JIS News

In keeping with the requirements of the amended Agricultural Produce Act, which was passed recently by the Senate, farmers will soon be required to utilize a special Agricultural Receipt Book when conducting agricultural transactions with merchants.
The receipt book system, expected to come on stream fully in 2005, is part of the Ministry of Agriculture’s endeavour to crack down on praedial larceny across the island, which has cost the sector approximately $4 billion in revenue per annum.
Speaking with JIS News, President of the Jamaica Agricultural Society (JAS), Senator Norman Grant said that the special receipt books would be printed as soon as the Act is gazzetted. He added that the Ministry of Agriculture has already committed $5 million for the printing of the books.
“The receipt book system will certainly be in the best interest of the farmer and the trader, as the issuing of receipts is part of everyday business. All we are trying to do is to streamline agriculture, so that people don’t see agriculture as a second class profession.it’s a profession that has contributed to the development of Jamaica and there is no reason we shouldn’t try to rebrand the image of agriculture,” Senator Grant explained.
“When you talk about farming, people don’t want to treat it as a business, when in fact it is a business,” he emphasized.
The President pointed out that while the distribution of the receipt books would be the responsibility of the JAS, registration of the farmers would be done by the Rural Agricultural Development Authority (RADA). Registration, currently underway in the eastern parishes of St. Andrew, St. Thomas, St. Mary and Portland, would be done on a phased basis in the other parishes.
Senator Grant said in the event that a farmer was not part of the registration conducted by RADA, but visited a JAS office branch for a receipt book, the JAS would facilitate the registration process.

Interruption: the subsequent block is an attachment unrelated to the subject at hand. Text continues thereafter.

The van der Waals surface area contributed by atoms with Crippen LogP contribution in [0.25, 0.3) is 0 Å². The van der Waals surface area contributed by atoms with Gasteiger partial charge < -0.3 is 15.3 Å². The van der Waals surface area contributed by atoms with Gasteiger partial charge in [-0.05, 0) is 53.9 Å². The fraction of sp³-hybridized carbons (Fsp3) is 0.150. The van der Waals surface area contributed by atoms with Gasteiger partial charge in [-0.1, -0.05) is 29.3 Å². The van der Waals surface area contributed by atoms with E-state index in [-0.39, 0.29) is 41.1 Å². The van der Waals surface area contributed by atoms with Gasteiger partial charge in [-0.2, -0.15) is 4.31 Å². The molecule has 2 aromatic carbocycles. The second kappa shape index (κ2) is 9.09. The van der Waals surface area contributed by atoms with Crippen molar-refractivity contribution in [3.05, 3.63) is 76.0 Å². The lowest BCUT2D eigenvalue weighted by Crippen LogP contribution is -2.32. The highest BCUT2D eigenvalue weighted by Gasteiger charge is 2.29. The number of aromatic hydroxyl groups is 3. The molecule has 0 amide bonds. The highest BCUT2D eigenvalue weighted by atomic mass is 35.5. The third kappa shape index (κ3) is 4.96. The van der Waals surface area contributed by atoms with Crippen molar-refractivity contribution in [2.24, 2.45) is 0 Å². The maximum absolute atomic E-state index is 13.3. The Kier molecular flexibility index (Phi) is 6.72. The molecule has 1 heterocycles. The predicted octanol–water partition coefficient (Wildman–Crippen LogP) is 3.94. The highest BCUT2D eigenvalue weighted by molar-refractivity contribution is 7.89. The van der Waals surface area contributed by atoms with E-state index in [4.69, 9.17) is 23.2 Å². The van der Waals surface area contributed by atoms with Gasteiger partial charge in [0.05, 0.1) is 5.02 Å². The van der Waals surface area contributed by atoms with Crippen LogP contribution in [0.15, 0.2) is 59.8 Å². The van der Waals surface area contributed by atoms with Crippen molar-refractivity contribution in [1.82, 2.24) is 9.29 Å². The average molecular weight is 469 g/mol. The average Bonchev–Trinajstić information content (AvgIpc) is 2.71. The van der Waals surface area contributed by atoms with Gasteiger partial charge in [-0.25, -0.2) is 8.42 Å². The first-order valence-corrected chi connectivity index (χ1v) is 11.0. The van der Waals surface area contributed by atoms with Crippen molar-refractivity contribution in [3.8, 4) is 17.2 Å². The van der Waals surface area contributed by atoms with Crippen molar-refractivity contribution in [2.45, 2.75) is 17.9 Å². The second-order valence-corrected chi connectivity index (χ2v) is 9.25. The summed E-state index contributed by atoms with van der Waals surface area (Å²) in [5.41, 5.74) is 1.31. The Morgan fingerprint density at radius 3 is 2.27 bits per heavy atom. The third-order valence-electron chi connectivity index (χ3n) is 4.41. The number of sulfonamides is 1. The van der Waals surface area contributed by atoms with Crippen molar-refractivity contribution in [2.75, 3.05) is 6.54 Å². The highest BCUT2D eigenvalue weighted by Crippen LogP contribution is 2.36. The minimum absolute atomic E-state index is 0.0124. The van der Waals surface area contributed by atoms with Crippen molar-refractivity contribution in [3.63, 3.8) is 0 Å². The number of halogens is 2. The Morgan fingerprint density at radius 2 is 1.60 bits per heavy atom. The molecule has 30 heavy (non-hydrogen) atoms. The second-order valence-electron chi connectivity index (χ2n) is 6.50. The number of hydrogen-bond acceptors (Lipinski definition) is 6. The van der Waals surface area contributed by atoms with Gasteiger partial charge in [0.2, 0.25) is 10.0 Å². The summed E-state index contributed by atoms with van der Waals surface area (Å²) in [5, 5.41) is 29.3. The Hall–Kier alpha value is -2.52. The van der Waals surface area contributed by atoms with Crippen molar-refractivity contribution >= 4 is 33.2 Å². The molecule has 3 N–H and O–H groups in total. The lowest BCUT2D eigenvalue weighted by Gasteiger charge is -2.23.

The farmer, he said, would be issued with a temporary registration number, while the information provided by the farmer would be sent to RADA for verification. After the verification process, the farmer would then be issued with a permanent registration number, along with a registration certificate.
Manager of Information Communication Technology at RADA, Douglas Nelson, said that it was important for farmers to become a part of the Agricultural Business Information System (ABIS) registry, which would be a criterion for farmers to access the receipt books from the JAS.
He stressed that the registration process was a driving force in stemming the scourge of praedial larceny, as it would serve to legitimize bona fide farmers.
It would also facilitate collecting, storing and verifying the information provided by the farmers, as it related to their levels of agricultural production, and their farmlands. The process “has nothing to do with taxation”, he emphasized.
Mr. Nelson explained that after the farmer was verified, he or she would be issued with a registration certificate, which should then be used in accordance with his or her farmer photo identification to access the Agricultural Receipt Book.
Senator Grant said that each receipt book would have a unique farmer registration number, which would be the same number given during registration.
He added that if a Police Officer needed verification that the agricultural produce in the possession of a merchant was obtained legitimately, the receipt he obtained from the farmer would be his or her proof. If the agricultural goods are given as a gift, a receipt should still be given.
The praedial larceny programme, Senator Grant said, was a collaborative effort among the JAS, RADA, and the Ministry of National Security, with each group having special responsibilities.
As a result, the President pointed out that in January 2005, the JAS and RADA would be signing a Memorandum of Understanding, which would stipulate the functions of each group.

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